Robin McKie writes: Water is the driving force of all nature, Leonardo da Vinci claimed. Unfortunately for our planet, supplies are now running dry – at an alarming rate. The world’s population continues to soar but that rise in numbers has not been matched by an accompanying increase in supplies of fresh water.
The consequences are proving to be profound. Across the globe, reports reveal huge areas in crisis today as reservoirs and aquifers dry up. More than a billion individuals – one in seven people on the planet – now lack access to safe drinking water.
Last week in the Brazilian city of São Paulo, home to 20 million people, and once known as the City of Drizzle,drought got so bad that residents began drilling through basement floors and car parks to try to reach groundwater. City officials warned last week that rationing of supplies was likely soon. Citizens might have access to water for only two days a week, they added.
In California, officials have revealed that the state has entered its fourth year of drought with January this year becoming the driest since meteorological records began. At the same time, per capita water use has continued to rise. [Continue reading…]
Tom Hussain reports: The recently formed South Asian chapter of ISIL has made a military alliance with the Pakistani Taliban and other militants to resist advancing security forces in the Khyber tribal area bordering Afghanistan, militants and security analysts said.
The alliance has been formed to marshal scattered manpower and weapons, and deploy them under a unified military command supervised by a committee of representatives of the four member factions: Tehrik-i-Taliban Pakistan, the Khyber-based Lashkar-i-Islam, Jamaat-ul-Ahrar and ISIL “Khorasan”.
Khorasan is a historic term used by militants to describe a region including Iran, Afghanistan, Pakistan and northern India.
The involvement of ISIL Khorasan in the alliance represents the group’s first political and military activity in the region after announcing its formation in a video posted on militant websites on January 10.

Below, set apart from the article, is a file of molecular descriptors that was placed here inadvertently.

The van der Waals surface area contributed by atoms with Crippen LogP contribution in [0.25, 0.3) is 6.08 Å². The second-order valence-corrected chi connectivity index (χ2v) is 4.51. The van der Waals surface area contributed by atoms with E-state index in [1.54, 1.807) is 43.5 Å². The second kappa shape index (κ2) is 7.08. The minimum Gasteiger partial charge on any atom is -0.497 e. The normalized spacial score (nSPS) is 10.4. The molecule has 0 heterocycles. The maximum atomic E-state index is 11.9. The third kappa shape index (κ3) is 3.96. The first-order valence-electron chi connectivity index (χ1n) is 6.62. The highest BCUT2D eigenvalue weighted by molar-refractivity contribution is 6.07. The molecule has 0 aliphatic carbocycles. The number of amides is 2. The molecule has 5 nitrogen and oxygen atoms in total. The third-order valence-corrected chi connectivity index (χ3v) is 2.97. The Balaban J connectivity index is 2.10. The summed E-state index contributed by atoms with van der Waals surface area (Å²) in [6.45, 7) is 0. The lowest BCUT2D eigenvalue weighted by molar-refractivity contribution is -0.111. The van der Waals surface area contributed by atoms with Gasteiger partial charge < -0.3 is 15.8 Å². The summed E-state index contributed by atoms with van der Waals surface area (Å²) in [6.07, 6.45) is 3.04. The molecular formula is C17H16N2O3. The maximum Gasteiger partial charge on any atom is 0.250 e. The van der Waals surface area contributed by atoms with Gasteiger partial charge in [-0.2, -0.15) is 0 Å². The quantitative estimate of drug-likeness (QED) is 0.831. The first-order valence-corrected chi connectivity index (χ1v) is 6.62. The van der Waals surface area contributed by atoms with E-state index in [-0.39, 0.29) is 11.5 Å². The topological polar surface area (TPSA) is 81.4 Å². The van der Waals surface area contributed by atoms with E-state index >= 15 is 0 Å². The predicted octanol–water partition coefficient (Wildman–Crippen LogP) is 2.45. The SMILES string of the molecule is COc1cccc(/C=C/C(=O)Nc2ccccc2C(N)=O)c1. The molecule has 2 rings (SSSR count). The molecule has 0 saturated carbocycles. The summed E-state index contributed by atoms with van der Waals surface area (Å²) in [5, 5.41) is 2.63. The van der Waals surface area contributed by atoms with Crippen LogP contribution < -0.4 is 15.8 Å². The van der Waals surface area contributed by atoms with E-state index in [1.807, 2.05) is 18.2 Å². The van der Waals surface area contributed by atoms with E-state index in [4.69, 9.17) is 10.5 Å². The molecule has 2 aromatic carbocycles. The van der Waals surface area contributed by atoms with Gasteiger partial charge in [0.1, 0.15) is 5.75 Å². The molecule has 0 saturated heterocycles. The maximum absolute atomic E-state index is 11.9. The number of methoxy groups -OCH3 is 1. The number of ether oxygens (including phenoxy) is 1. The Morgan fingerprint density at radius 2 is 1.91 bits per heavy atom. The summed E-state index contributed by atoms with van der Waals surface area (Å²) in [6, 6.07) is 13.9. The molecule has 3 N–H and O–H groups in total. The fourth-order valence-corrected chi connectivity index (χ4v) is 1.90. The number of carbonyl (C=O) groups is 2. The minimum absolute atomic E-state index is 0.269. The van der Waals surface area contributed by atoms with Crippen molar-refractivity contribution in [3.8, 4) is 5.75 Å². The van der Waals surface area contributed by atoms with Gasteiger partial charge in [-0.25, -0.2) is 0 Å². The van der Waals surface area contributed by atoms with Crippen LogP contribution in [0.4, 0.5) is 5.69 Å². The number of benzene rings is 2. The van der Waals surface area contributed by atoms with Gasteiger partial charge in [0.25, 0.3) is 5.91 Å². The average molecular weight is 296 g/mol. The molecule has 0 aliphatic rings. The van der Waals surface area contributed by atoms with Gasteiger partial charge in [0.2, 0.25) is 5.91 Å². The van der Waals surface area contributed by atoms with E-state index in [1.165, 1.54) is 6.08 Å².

In the video, a collection of former Pakistani and Afghan Taliban faction commanders swore an oath of allegiance to ISIL chief Abu Bakr Al Baghdadi, and named a Pakistani militant, Hafiz Saeed Orakzai, as head of the South Asia chapter. Other commanders were introduced in person and by rank — a risky, defiant move, according to security analysts based in Islamabad.
ISIL Khorasan has a force of fighters numbering in the hundreds, all of them Pakistani tribesmen. [Continue reading…]
Conflicts that were under-reported in 2014: Libya, Yemen, Assam, The Sudans, Nigeria, Pakistan, Somalia and Kenya
Ishaan Tharoor writes: 2014 has been a brutal year. The death toll of Syria’s ongoing civil war likely eclipsed 200,000, while the hideous rise of the Islamic State spurred a U.S.-led bombing campaign. A separatist insurgency in eastern Ukraine led to thousands of deaths and clouded relations between the West and Moscow, which is believed to be aiding the rebels. And an Israeli offensive against Hamas militants saw whole stretches of the Gaza Strip reduced to rubble.
Sadly, there was plenty of other mayhem and violence that didn’t make newspaper frontpages as often. Here are seven awful conflicts that merited more attention. [Continue reading…]
Sebastian Rotella, James Glanz and David E. Sanger report: In the fall of 2008, a 30-year-old computer expert named Zarrar Shah roamed from outposts in the northern mountains of Pakistan to safe houses near the Arabian Sea, plotting mayhem in Mumbai, India’s commercial gem.